Skeptical observers will say that Medium has tried a version of this already, first when it developed native titles such as Backchannel and Cuepoint on Medium and then when it lured publications including ThinkProgress and The Ringer to publish on its platform. The native titles were later sold off or shuttered, while the partners were told in early 2017 — somewhat abruptly — that their agreements with Medium were over.
And while Williams says that skepticism is rooted in a misunderstanding of Medium’s evolution, some former employees that keep an eye on the company say that they’re not sure themselves.
“As someone who wants the company to do well, I hope they’re learning,” one former employee said. “But it becomes quite hard to see if they’re learning from everything, or if they’re just repeating it.”
Much of the attention Medium’s gotten for its investment in content has focused on its Partner Program, which tens of thousands of writers use to monetize their work on the platform. Though few use it as a primary source of income, many writers report being well-compensated for Medium stories that have been featured on the site. Last year, most of the money Medium paid for content was paid out through the contributor program.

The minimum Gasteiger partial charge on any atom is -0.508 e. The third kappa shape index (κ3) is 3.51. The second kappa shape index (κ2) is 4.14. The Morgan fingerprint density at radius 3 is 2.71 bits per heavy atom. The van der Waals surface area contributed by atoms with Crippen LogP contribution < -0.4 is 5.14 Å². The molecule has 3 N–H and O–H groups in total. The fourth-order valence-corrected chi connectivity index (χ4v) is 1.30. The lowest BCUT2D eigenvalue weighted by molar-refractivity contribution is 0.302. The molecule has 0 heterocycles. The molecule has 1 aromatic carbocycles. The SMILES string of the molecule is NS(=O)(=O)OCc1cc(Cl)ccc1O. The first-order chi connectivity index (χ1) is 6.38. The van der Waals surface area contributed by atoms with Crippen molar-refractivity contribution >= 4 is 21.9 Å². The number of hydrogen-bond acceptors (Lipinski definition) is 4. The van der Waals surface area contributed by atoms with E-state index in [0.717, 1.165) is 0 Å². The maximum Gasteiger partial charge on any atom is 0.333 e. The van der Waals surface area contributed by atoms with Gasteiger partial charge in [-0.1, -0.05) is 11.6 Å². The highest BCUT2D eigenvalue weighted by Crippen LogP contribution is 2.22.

But Medium remains interested in forging relationships with publishers on publications. In late December, Bloomberg reported that Medium had broached the topic of acquiring New York Media, the parent company of New York Magazine. Those conversations were short-lived, but they were not confined to acquisitions: The two companies also discussed a co-branded content project that will go live later this year, according to two sources familiar with the matter. New York Media declined to comment.
New York Magazine was not the only publication to hear Medium’s pitch. During the latter half of 2018, Medium reached out to a number of publications, ranging from digital-native ones to legacy magazine brands, offering to create co-branded magazines with them, according to a source at one publication that publishes content on Medium.
It is not clear how many publications took Medium up on its offer. The venture-backed publisher likely had to deal with concerns not dissimilar to the ones Apple faced in trying to build support for Apple News+.